Adult woman describing her joint pain to doctor

What is a PsARC Exam?

Last updated: April 2022

Psoriatic arthritis (PsA) is a complex disease. The symptoms – which can include joint pain, inflammation, and swelling of the fingers and toes – vary from person to person. The Psoriatic Arthritis Response Criteria (PsARC) is a tool used to evaluate and monitor PsA.1

A tool to measure disease activity

There are several types of PsA. They consist of various symptoms and occur in different areas of the body. It can be a hard disease to diagnose.1

For that reason, a more standardized approach to understanding the disease was needed. In 1996, the PsARC was created to help measure disease activity in people with PsA. It also measures any changes in the disease that might need different treatment methods.2

What does the PsARC measure?

A PsARC exam consists of a physical exam and assessments made by a person with PsA and their doctor. These assessments are divided into 4 categories. The categories analyze different aspects of PsA, including:2

  • Joint tenderness
  • Joint swelling
  • A person’s opinion on their overall health
  • A doctor’s opinion of a person’s overall health

During the physical exam, a doctor examines the joints on the body for tenderness and swelling. This evaluation is referred to as a 66/68 Joint Count. It evaluates 66 joints for swelling and 68 joints for tenderness and pain with movement.

For tenderness, joints that are examined include hands, wrists, feet, elbows, shoulders, hips, and knees.

Additional considerations: Another aspect of the PsARC exam is for the person to assess their health and answer questions like, “Considering how your arthritis affects you, how are you feeling today?”

Each question receives a numbered rating using the Likert Scale, with 1 being “very good, no symptoms” and 5 being “very poor, severe symptoms.”2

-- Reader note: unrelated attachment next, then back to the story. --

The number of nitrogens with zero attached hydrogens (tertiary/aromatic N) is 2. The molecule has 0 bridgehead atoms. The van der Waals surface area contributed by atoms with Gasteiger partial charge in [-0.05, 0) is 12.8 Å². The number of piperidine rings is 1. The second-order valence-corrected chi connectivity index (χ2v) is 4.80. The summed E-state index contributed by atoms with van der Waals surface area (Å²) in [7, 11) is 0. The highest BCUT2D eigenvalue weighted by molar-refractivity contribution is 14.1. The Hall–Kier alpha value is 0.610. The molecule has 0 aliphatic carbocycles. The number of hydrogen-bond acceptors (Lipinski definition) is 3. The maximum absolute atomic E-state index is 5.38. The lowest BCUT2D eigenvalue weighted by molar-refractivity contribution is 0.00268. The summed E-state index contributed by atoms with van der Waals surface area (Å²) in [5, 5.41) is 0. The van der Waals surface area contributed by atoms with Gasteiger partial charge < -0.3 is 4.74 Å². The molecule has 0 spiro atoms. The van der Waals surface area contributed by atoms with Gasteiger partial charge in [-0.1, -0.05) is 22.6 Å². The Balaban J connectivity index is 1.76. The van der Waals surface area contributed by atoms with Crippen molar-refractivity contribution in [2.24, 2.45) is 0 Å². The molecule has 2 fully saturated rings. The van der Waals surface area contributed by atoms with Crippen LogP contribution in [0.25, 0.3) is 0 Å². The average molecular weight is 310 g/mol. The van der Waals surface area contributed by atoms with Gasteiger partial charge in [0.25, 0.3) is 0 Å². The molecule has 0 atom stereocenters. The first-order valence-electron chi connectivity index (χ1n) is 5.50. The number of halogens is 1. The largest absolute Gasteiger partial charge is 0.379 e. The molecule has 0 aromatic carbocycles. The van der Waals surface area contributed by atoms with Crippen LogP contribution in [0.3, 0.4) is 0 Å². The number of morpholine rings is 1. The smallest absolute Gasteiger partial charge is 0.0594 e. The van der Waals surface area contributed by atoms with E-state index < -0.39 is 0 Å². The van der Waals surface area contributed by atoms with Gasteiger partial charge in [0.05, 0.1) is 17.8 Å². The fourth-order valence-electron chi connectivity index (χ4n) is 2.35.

Before the PsARC, what was used to assess PsA?

In the past, clinical tools used to measure PsA were adopted from tools used for other rheumatoid diseases, like rheumatoid arthritis (RA). This is because many of the signs and symptoms of PsA are similar to RA.2

One of the past tools used to assess PsA was the Disease Activity Score (DAS). The DAS measures RA disease activity. It combines information from:2

  • Swollen joints
  • Tender joints
  • Acute phase response (which happens during a flare-up)
  • The person’s self-report of general health

What are the similarities and differences between the PsARC and DAS?

A key difference between the PsARC exam is that it assesses more joint activity than the DAS. In the DAS, 28 joints are assessed. Similarities of the PsARC and DAS include assessments of:2,3

  • Number of tender joints
  • Number of swollen joints
  • Person’s assessment of their general health
  • Doctor’s assessment of a person’s general health

In the PsARC exam, 68 tender and 66 swollen joints are evaluated.2,3 Using the DAS for people with PsA can be limiting. It may not provide enough information to recommend the most appropriate treatment.2

Tools to measure PsA continue to evolve

Reasons for PsA are not exactly known. Research continues to evolve to understand the disease’s progression and its impact on people’s physical health and quality of life.1

There are now more tools than ever – in the form of assessments, surveys, and questionnaires – that seeks to understand how PsA affects each person. In the last several years, 2 new PsA-specific measures of disease activity were created. These are: Psoriatic Arthritis Joint Activity Index (PsAJAI) and Disease Activity in Psoriatic Arthritis (DAPSA).

And there continue to be others. Regular PsA assessments are crucial in treating the disease and helping people achieve remission. The more disease-specific assessment tools there are, the greater impact they may have on treatment options and a person’s overall quality of life.3

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This article represents the opinions, thoughts, and experiences of the author; none of this content has been paid for by any advertiser. The Psoriatic-Arthritis.com team does not recommend or endorse any products or treatments discussed herein. Learn more about how we maintain editorial integrity here.

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